In his novel, The Kitchen Man, Wood expands the simile as follows: “Ready to walk out the door you stop one last time at the mirror, just to be sure they’re going to regret what they walked out on. Well, maybe the belt is wrong, you think, throwing it on the bed, pulling out another. No, these old shoes won’t do, too dowdy. After an hour, you’re stripped to your socks and in tears, absolutely sure now that you are the perfect mess they said you were. And so your manuscript will be if you don’t fight every urge to better every sentence.”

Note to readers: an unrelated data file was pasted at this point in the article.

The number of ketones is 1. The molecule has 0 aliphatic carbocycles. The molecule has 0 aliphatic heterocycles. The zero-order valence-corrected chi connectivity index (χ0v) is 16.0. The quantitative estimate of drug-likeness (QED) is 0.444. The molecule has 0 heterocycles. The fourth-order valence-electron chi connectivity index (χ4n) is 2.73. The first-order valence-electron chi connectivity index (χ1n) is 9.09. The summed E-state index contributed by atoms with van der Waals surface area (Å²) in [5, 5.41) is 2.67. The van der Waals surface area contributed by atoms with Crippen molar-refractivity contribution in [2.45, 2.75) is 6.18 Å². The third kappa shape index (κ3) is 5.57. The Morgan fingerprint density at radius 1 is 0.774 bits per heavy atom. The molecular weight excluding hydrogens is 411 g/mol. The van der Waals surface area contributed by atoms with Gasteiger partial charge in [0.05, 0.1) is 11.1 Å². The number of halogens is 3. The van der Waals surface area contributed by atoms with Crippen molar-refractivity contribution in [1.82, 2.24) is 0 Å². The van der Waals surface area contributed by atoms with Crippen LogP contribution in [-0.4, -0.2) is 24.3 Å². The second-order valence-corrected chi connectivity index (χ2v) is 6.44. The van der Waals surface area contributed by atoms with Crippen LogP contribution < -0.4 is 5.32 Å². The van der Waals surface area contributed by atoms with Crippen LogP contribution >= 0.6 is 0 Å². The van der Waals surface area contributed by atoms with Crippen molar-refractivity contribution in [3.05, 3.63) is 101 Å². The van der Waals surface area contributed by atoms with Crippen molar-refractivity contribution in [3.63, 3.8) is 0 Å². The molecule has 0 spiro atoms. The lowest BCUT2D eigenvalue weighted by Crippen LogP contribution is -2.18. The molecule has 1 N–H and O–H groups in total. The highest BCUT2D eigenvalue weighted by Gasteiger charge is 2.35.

The political implications don’t stop there. An elite education not only ushers you into the upper classes; it trains you for the life you will lead once you get there. I didn’t understand this until I began comparing my experience, and even more, my students’ experience, with the experience of a friend of mine who went to Cleveland State. There are due dates and attendance requirements at places like Yale, but no one takes them very seriously. Extensions are available for the asking; threats to deduct credit for missed classes are rarely, if ever, carried out. In other words, students at places like Yale get an endless string of second chances. Not so at places like Cleveland State. My friend once got a D in a class in which she’d been running an A because she was coming off a waitressing shift and had to hand in her term paper an hour late.